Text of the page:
@outlier. Thanks, you are very right about ambition, I need to keep it reigned in. The good thing with my supervisory team is that I get the independence to design what I want and have final say in things, but they keep me in check. I will basically blow all my research funding ($15K) in the first experiment, and my supervisor has said he's more than happy to pay for the other behavioural studies. The main problem with everything I want to do is that it either involves samples with a specific genotype breakdown (expensive) or fMRI (as expensive as it gets in cog neuro), or both (my first experiment).

There is one other experiment we were talking about in the beginning which has been put on the backburner because of a lack of funding for the fMRI component (we were planning to piggyback on another researcher's fMRI time which would have made my data virtually free, but this isn't likely to happen since this researcher has his own PhD student now who is hoping to do the same).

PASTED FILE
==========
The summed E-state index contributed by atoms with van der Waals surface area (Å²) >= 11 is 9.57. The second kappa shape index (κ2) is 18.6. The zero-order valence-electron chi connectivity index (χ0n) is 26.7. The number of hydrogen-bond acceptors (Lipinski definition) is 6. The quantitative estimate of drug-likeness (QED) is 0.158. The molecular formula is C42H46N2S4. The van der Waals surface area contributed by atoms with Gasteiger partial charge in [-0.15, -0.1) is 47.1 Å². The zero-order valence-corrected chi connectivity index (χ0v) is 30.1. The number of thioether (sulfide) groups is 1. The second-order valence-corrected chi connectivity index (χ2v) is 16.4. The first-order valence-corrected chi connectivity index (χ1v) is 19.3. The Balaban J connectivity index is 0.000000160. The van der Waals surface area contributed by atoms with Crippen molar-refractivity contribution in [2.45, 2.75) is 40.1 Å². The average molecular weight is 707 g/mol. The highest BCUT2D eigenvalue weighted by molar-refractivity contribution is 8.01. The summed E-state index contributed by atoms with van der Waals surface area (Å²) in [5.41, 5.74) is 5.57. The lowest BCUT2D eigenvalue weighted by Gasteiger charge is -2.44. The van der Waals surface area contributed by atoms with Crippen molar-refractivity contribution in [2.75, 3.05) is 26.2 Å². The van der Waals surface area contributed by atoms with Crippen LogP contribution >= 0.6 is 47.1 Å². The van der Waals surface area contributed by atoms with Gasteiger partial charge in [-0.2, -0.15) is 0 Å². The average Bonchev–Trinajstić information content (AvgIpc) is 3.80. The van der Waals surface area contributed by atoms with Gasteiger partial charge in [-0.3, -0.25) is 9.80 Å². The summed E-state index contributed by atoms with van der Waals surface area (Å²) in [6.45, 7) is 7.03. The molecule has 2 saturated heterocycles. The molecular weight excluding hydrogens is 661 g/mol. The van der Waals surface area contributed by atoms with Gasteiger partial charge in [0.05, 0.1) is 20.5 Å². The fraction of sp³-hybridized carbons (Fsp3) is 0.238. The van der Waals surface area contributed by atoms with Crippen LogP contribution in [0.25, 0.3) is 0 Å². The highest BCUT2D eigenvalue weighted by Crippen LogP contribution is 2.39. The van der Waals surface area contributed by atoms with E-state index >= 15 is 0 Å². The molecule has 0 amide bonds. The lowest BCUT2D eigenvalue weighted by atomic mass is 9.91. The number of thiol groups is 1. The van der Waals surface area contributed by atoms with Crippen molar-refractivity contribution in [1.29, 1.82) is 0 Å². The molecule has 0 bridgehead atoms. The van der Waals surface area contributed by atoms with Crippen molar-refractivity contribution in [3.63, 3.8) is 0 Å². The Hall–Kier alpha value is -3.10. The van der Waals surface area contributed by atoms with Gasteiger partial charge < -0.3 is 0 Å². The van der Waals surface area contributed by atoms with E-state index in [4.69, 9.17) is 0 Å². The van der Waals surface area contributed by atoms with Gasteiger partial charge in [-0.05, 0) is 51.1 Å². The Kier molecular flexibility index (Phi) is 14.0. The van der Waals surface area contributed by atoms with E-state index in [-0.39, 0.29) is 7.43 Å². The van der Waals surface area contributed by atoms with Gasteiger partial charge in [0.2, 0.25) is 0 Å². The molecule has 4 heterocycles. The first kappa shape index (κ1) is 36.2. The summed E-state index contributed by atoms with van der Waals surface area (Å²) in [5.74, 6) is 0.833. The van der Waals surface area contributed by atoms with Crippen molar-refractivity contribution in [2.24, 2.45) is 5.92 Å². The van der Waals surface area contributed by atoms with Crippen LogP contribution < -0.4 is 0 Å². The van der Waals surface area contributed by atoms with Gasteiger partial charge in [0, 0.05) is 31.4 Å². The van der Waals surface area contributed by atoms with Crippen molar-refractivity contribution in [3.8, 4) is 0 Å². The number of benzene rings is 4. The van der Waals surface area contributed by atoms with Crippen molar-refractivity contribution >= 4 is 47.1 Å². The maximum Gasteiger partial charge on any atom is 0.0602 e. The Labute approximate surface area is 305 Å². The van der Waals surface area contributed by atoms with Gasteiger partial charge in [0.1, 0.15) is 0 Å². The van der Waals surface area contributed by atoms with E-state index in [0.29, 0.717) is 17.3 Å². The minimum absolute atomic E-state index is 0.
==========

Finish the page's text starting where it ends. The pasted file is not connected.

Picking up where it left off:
@chrisamiller. He hasn't been without a competitive grant in the last five years so its not that he can't pull them, its just that I want to run more expensive studies than we *need* for the thesis. Yeah, I'm being ambitious, but might as well try.

@everyone, thanks for great advice, keep it coming.
posted by doctor.dan at 12:52 AM on August 10, 2008

Community of Science

Those should keep you busy for a while.
posted by lalochezia at 8:13 PM on August 11, 2008

Response by poster: Thanks lalochezia, I'll keep an eye on those.
posted by doctor.dan at 5:19 AM on August 12, 2008

I just wanted to note one thing which jumped out at me:

"I'd just prefer to be able to run a second very expensive study on top of what I am planning to do anyway (that is, if I have the time, if not, the money can fund my behavioural studies)."

Usually a grant application explicitly sets out goals and the techniques you'll use. You might have to get creative to get money that can be spent in either of the two studies.

Although I guess you're only looking for $20K(?) Maybe you're thinking more student-geared grants you could get without committing to one set of experiments.
posted by joemax at 3:59 PM on August 13, 2008